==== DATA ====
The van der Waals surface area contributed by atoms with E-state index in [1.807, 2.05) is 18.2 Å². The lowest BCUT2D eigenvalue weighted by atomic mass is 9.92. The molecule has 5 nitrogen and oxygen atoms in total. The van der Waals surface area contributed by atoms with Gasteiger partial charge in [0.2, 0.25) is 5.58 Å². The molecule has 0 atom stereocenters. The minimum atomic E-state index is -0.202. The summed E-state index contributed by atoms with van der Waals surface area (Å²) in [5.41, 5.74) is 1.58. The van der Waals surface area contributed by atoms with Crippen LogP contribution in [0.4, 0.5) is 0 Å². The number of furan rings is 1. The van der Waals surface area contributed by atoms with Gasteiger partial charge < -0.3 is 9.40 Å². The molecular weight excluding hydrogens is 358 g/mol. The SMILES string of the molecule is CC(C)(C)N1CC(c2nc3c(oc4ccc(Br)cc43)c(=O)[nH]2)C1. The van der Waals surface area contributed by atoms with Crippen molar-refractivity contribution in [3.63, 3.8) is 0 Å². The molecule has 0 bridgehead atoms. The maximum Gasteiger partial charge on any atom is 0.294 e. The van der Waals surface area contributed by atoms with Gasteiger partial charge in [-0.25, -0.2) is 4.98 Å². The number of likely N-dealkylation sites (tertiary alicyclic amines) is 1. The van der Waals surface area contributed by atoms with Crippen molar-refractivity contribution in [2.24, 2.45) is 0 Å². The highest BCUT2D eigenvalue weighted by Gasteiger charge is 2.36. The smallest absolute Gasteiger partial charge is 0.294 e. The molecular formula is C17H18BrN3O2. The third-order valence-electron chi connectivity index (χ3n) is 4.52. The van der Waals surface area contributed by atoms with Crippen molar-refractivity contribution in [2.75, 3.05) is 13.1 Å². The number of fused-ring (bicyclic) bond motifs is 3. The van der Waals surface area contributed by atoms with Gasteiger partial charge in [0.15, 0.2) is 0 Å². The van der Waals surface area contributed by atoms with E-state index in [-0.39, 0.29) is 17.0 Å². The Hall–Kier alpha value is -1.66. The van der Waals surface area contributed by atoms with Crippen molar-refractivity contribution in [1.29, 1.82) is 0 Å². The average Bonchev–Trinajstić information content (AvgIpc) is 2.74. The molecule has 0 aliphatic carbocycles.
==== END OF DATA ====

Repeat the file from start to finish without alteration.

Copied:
The van der Waals surface area contributed by atoms with E-state index in [1.807, 2.05) is 18.2 Å². The lowest BCUT2D eigenvalue weighted by atomic mass is 9.92. The molecule has 5 nitrogen and oxygen atoms in total. The van der Waals surface area contributed by atoms with Gasteiger partial charge in [0.2, 0.25) is 5.58 Å². The molecule has 0 atom stereocenters. The minimum atomic E-state index is -0.202. The summed E-state index contributed by atoms with van der Waals surface area (Å²) in [5.41, 5.74) is 1.58. The van der Waals surface area contributed by atoms with Crippen LogP contribution in [0.4, 0.5) is 0 Å². The number of furan rings is 1. The van der Waals surface area contributed by atoms with Gasteiger partial charge < -0.3 is 9.40 Å². The molecular weight excluding hydrogens is 358 g/mol. The SMILES string of the molecule is CC(C)(C)N1CC(c2nc3c(oc4ccc(Br)cc43)c(=O)[nH]2)C1. The van der Waals surface area contributed by atoms with Crippen molar-refractivity contribution in [3.63, 3.8) is 0 Å². The molecule has 0 bridgehead atoms. The maximum Gasteiger partial charge on any atom is 0.294 e. The van der Waals surface area contributed by atoms with Gasteiger partial charge in [-0.25, -0.2) is 4.98 Å². The number of likely N-dealkylation sites (tertiary alicyclic amines) is 1. The van der Waals surface area contributed by atoms with Crippen molar-refractivity contribution in [2.24, 2.45) is 0 Å². The highest BCUT2D eigenvalue weighted by Gasteiger charge is 2.36. The smallest absolute Gasteiger partial charge is 0.294 e. The molecular formula is C17H18BrN3O2. The third-order valence-electron chi connectivity index (χ3n) is 4.52. The van der Waals surface area contributed by atoms with Crippen molar-refractivity contribution in [2.75, 3.05) is 13.1 Å². The number of fused-ring (bicyclic) bond motifs is 3. The van der Waals surface area contributed by atoms with Gasteiger partial charge in [0.15, 0.2) is 0 Å². The van der Waals surface area contributed by atoms with E-state index in [-0.39, 0.29) is 17.0 Å². The Hall–Kier alpha value is -1.66. The van der Waals surface area contributed by atoms with Crippen molar-refractivity contribution in [1.29, 1.82) is 0 Å². The average Bonchev–Trinajstić information content (AvgIpc) is 2.74. The molecule has 0 aliphatic carbocycles.